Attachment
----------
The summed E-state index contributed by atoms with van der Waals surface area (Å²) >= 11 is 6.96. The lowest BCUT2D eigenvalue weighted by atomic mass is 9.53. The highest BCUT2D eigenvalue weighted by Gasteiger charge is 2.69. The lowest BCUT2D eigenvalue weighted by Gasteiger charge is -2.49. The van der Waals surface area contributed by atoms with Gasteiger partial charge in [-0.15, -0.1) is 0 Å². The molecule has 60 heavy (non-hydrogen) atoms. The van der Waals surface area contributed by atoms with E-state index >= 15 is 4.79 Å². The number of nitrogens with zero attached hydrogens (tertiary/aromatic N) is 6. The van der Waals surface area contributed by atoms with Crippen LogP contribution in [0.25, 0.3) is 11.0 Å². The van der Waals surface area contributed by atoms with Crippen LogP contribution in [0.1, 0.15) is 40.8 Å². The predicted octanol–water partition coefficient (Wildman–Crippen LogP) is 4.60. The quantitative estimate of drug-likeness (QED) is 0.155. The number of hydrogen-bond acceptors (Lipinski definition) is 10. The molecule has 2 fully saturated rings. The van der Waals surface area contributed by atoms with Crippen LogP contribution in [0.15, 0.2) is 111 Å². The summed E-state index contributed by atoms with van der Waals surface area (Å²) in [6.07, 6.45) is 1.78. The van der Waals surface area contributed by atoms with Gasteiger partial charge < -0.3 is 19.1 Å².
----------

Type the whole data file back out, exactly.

The summed E-state index contributed by atoms with van der Waals surface area (Å²) >= 11 is 6.96. The lowest BCUT2D eigenvalue weighted by atomic mass is 9.53. The highest BCUT2D eigenvalue weighted by Gasteiger charge is 2.69. The lowest BCUT2D eigenvalue weighted by Gasteiger charge is -2.49. The van der Waals surface area contributed by atoms with Gasteiger partial charge in [-0.15, -0.1) is 0 Å². The molecule has 60 heavy (non-hydrogen) atoms. The van der Waals surface area contributed by atoms with E-state index >= 15 is 4.79 Å². The number of nitrogens with zero attached hydrogens (tertiary/aromatic N) is 6. The van der Waals surface area contributed by atoms with Crippen LogP contribution in [0.25, 0.3) is 11.0 Å². The van der Waals surface area contributed by atoms with Crippen LogP contribution in [0.1, 0.15) is 40.8 Å². The predicted octanol–water partition coefficient (Wildman–Crippen LogP) is 4.60. The quantitative estimate of drug-likeness (QED) is 0.155. The number of hydrogen-bond acceptors (Lipinski definition) is 10. The molecule has 2 fully saturated rings. The van der Waals surface area contributed by atoms with Crippen LogP contribution in [0.15, 0.2) is 111 Å². The summed E-state index contributed by atoms with van der Waals surface area (Å²) in [6.07, 6.45) is 1.78. The van der Waals surface area contributed by atoms with Gasteiger partial charge < -0.3 is 19.1 Å².